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On the Dynamic Consistency of Reform and Compensation Schemes

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  • C. A. Claussen

Abstract

To make reform possible, politically strong losers have to be bought out. Whether the losers are fully compensated upfront or given running compensation depends on their political influence after reform. We build a simple but general model to study dynamic consistency of compensation and political support for reform. We find that positive but decreasing compensation is required in every period up to the last period the losers have political influence. In that period it increases dramatically. If there are limited resources available to compensate the losers upfront, increasing the cost of reversing the reform may reduce the political feasibility of reform.

Suggested Citation

  • C. A. Claussen, 2002. "On the Dynamic Consistency of Reform and Compensation Schemes," Journal of Economic Policy Reform, Taylor & Francis Journals, vol. 5(3), pages 133-144.
  • Handle: RePEc:taf:jpolrf:v:5:y:2002:i:3:p:133-144
    DOI: 10.1080/1384128021000066107
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    References listed on IDEAS

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    1. Mariano Tommasi & Andres Velasco, 1996. "Where are we in the political economy of reform?," Journal of Economic Policy Reform, Taylor & Francis Journals, vol. 1(2), pages 187-238.
    2. Gérard Roland, 2004. "Transition and Economics: Politics, Markets, and Firms," MIT Press Books, The MIT Press, edition 1, volume 1, number 026268148x, January.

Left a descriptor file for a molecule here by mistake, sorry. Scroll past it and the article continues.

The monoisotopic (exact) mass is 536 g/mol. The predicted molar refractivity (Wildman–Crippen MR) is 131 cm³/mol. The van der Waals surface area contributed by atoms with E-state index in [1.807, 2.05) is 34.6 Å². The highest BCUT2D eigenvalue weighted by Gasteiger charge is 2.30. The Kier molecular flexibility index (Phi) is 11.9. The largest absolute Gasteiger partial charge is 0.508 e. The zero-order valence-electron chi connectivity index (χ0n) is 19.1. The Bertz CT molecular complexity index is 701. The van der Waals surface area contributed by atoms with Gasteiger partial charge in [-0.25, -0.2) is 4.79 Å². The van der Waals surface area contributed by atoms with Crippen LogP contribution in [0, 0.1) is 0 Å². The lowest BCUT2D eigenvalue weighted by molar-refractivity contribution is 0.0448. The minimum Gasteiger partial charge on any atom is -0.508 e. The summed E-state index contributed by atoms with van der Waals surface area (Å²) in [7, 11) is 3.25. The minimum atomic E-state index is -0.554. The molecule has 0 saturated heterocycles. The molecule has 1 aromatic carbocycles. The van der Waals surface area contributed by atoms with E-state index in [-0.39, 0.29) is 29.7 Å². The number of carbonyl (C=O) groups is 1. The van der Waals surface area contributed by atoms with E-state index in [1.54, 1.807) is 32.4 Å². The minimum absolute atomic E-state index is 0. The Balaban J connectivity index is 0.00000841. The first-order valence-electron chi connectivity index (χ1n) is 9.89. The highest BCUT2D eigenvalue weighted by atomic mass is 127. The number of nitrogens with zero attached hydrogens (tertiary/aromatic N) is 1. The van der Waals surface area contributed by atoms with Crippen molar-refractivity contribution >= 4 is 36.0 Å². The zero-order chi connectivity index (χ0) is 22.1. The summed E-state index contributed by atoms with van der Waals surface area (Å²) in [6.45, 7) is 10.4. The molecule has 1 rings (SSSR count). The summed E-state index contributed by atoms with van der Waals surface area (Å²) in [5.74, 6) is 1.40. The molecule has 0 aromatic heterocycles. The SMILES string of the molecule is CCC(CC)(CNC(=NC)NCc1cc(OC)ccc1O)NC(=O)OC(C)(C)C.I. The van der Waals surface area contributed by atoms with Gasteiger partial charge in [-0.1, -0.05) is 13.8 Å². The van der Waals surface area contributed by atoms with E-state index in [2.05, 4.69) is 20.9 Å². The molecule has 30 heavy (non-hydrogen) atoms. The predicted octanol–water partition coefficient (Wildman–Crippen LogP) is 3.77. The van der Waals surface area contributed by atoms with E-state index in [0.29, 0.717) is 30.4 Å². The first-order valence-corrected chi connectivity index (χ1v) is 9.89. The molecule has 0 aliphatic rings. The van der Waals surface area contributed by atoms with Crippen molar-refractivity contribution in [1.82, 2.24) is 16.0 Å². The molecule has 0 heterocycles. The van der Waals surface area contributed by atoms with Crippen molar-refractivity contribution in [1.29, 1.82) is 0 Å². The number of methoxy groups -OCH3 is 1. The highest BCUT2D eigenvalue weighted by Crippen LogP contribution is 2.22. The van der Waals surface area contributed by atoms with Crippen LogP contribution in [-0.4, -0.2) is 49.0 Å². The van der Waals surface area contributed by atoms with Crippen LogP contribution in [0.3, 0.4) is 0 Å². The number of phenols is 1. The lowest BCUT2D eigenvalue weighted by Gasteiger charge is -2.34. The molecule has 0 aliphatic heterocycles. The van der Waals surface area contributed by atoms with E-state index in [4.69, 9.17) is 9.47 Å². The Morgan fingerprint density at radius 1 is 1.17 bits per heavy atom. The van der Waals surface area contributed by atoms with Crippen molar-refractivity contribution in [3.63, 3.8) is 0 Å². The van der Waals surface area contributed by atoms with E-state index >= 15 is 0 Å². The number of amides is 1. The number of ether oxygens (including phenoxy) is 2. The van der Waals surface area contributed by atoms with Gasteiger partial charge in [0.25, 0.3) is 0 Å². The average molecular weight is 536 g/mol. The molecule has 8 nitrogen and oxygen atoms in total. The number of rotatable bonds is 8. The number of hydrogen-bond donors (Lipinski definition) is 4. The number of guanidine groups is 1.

3. Lawrence J. Lau & Yingyi Qian & Gerard Roland, 2000. "Reform without Losers: An Interpretation of China's Dual-Track Approach to Transition," Journal of Political Economy, University of Chicago Press, vol. 108(1), pages 120-143, February.
    4. Dani Rodrik, 2000. "Institutions for High-Quality Growth: What They are and How to Acquire Them," NBER Working Papers 7540, National Bureau of Economic Research, Inc.
    5. Lau, Lawrence J. & Qian, Yingyi & Roland, Gerard, 1997. "Pareto-improving economic reforms through dual-track liberalization," Economics Letters, Elsevier, vol. 55(2), pages 285-292, August.
    6. James A. Robinson & Daron Acemoglu, 2000. "Political Losers as a Barrier to Economic Development," American Economic Review, American Economic Association, vol. 90(2), pages 126-130, May.
    7. Fernandez, Raquel & Rodrik, Dani, 1991. "Resistance to Reform: Status Quo Bias in the Presence of Individual-Specific Uncertainty," American Economic Review, American Economic Association, vol. 81(5), pages 1146-1155, December.
    8. Dani Rodrik, 1996. "Understanding Economic Policy Reform," Journal of Economic Literature, American Economic Association, vol. 34(1), pages 9-41, March.
    9. repec:cup:apsrev:v:90:y:1996:i:02:p:303-315_20 is not listed on IDEAS
    10. Geir Asheim & Carl Claussen & Tore Nilssen, 2006. "Majority voting leads to unanimity," International Journal of Game Theory, Springer;Game Theory Society, vol. 35(1), pages 91-110, December.
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    Cited by:

    1. Geir Asheim & Carl Claussen & Tore Nilssen, 2006. "Majority voting leads to unanimity," International Journal of Game Theory, Springer;Game Theory Society, vol. 35(1), pages 91-110, December.

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